UniversityOn persuasion and conviction: The psychology of politicians
On persuasion and conviction: The psychology of politicians

Democracy has come a long way, dating back to the tribalism of hunter gatherers making agrarian and societal decisions and the Athenian democracy of ancient Greeks electing the longest-lasting democratic leader Pericles. It then spread like wildfire, used in institutions in the medieval era and all the way up to modern national governments. Now practiced in 167 countries, democracy has given us a sense of responsibility, making it one of the most important events of a society.

This responsibility is shared by the students of DLSU. Being a democratic community, students choose who will represent their unified voice in times of need. With that being said, Lasallians have to know how to carefully evaluate their choices, taking into account, among other things, how politicians communicate and persuade.


Political Psychology - Elijah Quevedo


First impressions last

“Human behavior is extremely pliable, plastic,” social psychologist Dr. Philip Zimbardo emphasizes.

Indeed, humans have been proven to often be easily swayed under several circumstances, especially in voting. It is isn’t always a bad thing; it could mean flexibility and responsiveness to the environment. It can also be the potential for the development of good judgment and the opportunity to focus on details. In this case, persuasion makes pliability, and this pliability starts the moment a candidate walks into the classroom.

“It actually really starts when he enters through the door and walks all the way in the middle of the classroom, and the moment they say the first word of whatever their speech is, it already gives an impression,” Alfonso Ramos (II, BS-LGL) muses.

Once the candidate gets his or her audience hooked, first impressions are made and this determines whether or not they will listen. However, it doesn’t stop there.  The audience takes not only the message into consideration, but also how the candidates present their arguments and what kind of words they use.

Miguel Manikan (II, AB-PSM) expresses, “What I look for in a candidate is just one thing—it’s called conviction. If you don’t have conviction, there is no way you could ever fulfill anything.”


Elements of persuasion

It is no surprise that people listen more to experts. In a mock trial study by Bonnie Erickson and colleagues in 1978, they concluded that students found witnesses who were direct with their testimony more credible than the ones who were hesitant. Norman Miller and his collaborators also added that people who are fast speakers are perceived to be smarter and more objective.Additionaly, the audience is more likely to agree with the speaker when he or she says what they want to hear. As people, we often tend to like those who are similar to us.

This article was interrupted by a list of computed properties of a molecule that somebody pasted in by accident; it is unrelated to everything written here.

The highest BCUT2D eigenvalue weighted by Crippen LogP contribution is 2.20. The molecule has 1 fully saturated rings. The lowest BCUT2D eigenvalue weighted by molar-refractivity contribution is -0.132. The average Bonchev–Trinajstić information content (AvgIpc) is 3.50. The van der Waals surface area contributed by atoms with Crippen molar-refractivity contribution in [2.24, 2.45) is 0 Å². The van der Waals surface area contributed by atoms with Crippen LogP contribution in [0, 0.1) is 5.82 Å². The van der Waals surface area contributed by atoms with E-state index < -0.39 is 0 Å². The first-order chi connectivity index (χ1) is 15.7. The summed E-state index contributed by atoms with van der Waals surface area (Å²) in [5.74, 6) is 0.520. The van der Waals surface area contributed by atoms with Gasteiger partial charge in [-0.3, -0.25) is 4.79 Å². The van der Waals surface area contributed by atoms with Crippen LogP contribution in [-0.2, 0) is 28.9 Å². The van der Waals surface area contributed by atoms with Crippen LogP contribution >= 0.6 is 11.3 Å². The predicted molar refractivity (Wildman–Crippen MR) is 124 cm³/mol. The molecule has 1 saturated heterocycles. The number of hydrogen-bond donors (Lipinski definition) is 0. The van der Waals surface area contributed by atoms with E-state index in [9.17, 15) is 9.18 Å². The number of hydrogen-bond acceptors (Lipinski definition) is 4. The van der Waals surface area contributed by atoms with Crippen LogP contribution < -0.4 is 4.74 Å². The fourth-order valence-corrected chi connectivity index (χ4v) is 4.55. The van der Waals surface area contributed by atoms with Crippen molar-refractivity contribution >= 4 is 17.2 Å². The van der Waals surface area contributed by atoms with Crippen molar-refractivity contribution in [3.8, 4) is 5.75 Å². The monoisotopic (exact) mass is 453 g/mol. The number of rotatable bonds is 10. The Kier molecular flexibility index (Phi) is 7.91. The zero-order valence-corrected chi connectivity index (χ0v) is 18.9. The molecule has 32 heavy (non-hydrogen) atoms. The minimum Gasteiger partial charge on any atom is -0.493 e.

Besides credibility, persuaders who are perceived to be trustworthy are more effective. It is ironic, however, that people find it more convincing when a persuader seems to not urge them. They appear unbiased and sincere. According to Knight and Weiss, people find others compelling when they are willing to sacrifice their own self-interest.

Another element of persuasion that is subtle but impactful is the attractiveness or likability of the persuader himself or herself. In 1983, Pallak and colleagues claimed that likability can actually help persuaders in influencing the audience, and increasing their responses.


Choosing routes

Psychologists Petty and Cacioppo theorized that people persuade in two different routes: the peripheral route and the central route.

Everyone has probably experienced this before: walking in the streets absentmindedly, then suddenly being stopped by a random person looking for signatures for a petition. Being unprepared, they end up signing it because of the touching ad campaign even without thoroughly knowing what the petition is for.

This is the peripheral route of persuasion. When we’re too distracted or uninvolved, we tend to disregard the message’s content and focus on the surface. Whether it is an emotional campaign video or a confidently delivered speech, the peripheral route can help politicians persuade people in the wrong way.

On the other hand, the central route of persuasion focuses on the content. Generally, this appeals to people who are paying more attention and are interested in getting to know the message instead of the communicator. As boring as as it seems to listen and dissect every word and argument in a candidate’s speech, the central route of persuasion is the way for a candidate to have a lasting impression and the voters to have fair criteria in voting.

With several challenges that come along with democracy, it is important to be vigilant when it comes to judgment. With events in the campus like the General Elections, it is time to celebrate democratic freedom while acknowledging that it comes with responsibility. Democracy is a gift that doesn’t come with bows and glitters. Although it is something to enjoy, the freedom to choose is also something to be carefully thought of. After all, everything comes with a price.